|Falsification: experimental or logical refutation of a general or a specific statement. Depending on the nature of the statement, there are differences in terms of whether a single counterexample is sufficient for a falsification, or a certain ratio of positive and negative cases is crucial. See also verification, verificationism, confirmation, Bayesianism, probability, hypotheses, theories.|
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Verification/Confirmation/Examination/Duhem: If the announced fact does not arise, the theorem is falsified. In the examination one applies a whole group of theories (according to which the instruments are built and without which they cannot be read). The occurrence or non-occurrence of the phenomenon does not result from the contentious theorem alone, but from the connection with the whole group. The failing experiment merely teaches that among all the theorems which have served to predict or to state the phenomenon, at least one must be false. If the experimenter declares that the error lies precisely in the proposition to be tested, he presupposes that all others are true.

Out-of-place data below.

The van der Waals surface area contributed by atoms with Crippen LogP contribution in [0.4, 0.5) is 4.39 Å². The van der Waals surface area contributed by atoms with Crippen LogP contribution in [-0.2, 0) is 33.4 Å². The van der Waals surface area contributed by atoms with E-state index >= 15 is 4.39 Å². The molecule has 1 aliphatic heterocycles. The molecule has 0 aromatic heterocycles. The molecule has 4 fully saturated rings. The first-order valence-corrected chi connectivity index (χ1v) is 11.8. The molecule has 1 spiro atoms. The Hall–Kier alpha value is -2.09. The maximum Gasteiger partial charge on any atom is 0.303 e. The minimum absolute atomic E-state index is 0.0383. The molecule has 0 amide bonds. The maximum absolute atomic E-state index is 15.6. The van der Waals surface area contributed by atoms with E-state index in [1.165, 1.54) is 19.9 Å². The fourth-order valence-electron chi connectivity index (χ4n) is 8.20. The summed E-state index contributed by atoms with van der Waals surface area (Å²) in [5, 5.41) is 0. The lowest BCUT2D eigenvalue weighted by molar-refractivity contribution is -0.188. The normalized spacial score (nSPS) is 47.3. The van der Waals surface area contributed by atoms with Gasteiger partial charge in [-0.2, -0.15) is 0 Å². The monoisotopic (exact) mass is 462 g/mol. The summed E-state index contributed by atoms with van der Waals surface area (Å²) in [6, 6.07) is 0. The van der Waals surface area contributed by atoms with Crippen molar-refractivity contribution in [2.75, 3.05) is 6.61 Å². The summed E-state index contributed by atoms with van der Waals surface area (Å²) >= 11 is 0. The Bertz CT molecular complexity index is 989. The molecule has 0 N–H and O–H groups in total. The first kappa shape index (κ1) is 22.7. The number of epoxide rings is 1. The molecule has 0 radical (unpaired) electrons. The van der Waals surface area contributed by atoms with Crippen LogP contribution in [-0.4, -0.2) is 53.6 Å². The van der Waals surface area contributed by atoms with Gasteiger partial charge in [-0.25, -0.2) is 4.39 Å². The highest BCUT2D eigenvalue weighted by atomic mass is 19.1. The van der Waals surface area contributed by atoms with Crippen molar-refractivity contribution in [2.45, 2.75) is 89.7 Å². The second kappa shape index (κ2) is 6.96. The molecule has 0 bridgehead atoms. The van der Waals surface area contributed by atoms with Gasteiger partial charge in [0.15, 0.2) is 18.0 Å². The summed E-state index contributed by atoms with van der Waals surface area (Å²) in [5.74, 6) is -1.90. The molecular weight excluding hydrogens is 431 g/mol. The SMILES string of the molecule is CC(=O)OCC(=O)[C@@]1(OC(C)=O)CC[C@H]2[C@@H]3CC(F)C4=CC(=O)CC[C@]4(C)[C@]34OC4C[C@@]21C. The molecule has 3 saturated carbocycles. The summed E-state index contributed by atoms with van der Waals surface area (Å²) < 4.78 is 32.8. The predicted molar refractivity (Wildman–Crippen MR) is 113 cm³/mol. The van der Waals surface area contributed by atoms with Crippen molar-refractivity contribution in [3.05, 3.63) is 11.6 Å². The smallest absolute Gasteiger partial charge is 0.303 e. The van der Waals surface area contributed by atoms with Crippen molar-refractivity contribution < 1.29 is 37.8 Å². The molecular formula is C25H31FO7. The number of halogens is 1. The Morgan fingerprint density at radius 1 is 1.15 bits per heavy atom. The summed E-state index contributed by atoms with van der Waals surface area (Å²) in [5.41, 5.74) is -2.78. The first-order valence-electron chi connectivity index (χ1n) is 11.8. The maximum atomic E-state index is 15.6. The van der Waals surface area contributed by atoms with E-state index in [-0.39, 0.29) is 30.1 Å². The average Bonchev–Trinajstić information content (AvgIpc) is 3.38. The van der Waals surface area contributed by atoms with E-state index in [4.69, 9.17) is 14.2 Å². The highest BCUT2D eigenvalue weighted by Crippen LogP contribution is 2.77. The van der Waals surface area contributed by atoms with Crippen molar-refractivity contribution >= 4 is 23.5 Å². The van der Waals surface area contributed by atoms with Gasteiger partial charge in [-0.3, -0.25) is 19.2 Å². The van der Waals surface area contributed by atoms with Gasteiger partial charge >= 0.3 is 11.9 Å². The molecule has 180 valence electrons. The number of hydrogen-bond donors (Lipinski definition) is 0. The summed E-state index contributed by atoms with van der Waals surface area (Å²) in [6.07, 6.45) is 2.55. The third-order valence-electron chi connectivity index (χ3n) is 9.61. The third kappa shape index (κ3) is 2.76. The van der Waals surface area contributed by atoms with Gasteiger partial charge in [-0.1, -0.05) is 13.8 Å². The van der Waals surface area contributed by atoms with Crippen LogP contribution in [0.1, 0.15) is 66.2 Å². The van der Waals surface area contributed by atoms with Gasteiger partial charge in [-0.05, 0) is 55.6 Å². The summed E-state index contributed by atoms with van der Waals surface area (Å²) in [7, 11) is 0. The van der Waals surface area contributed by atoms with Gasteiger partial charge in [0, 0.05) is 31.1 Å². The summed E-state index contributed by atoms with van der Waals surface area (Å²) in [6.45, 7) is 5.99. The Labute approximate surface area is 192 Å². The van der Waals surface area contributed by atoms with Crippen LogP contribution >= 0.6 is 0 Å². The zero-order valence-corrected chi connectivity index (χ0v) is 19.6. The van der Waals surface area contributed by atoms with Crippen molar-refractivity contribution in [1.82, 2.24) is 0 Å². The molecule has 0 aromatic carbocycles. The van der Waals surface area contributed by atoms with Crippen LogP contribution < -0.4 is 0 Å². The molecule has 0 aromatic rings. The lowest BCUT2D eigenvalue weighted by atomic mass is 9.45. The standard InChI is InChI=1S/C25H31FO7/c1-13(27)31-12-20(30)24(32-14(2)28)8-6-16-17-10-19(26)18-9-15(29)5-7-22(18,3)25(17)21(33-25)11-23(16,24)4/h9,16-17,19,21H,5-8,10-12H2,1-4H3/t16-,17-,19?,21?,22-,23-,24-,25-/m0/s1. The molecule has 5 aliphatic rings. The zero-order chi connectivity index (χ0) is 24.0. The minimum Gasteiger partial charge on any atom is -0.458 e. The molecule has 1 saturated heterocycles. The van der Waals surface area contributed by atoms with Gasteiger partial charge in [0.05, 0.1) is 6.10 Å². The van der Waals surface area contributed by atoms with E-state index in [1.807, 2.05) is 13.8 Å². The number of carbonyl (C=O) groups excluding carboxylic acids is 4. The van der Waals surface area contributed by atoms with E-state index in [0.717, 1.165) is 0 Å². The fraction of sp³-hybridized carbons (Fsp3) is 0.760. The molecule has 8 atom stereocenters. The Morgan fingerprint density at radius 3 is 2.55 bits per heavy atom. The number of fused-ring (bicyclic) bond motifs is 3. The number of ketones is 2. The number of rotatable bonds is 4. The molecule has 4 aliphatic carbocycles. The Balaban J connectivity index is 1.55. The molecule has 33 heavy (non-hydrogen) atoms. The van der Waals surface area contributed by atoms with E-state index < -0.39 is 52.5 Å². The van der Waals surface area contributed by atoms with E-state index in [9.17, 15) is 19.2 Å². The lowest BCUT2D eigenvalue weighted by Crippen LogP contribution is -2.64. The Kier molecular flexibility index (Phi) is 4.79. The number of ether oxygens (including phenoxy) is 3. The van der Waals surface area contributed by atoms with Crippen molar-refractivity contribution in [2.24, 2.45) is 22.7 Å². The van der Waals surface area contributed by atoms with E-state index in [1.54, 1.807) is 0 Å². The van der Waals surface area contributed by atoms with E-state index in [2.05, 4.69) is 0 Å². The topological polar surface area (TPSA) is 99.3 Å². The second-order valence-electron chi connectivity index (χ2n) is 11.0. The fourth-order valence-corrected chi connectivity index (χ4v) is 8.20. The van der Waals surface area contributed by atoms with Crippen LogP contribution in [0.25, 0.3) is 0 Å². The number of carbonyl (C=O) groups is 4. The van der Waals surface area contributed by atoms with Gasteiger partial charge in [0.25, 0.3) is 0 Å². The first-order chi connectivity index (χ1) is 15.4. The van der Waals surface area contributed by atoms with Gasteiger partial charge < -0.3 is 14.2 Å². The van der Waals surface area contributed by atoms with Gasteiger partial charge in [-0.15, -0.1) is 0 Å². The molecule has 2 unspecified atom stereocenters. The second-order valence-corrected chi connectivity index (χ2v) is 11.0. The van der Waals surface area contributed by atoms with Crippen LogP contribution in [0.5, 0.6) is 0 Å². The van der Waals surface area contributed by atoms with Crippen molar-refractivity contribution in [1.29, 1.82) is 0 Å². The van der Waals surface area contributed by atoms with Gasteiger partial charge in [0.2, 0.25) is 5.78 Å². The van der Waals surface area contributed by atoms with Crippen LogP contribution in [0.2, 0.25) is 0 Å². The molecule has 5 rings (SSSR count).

Confidence in the other sentences (for example, according to which the instruments are constructed and according to which they are read) does not occur with logical necessity.
Physics is not a machine that can be dismantled. It is a system when a disturbance occurs, it has indeed been evoked by the whole system. (> System). The physicist must find the organ without being able to isolate it, because then the system does no longer work.
Ziel und Struktur der physikalischen Theorien Hamburg 1998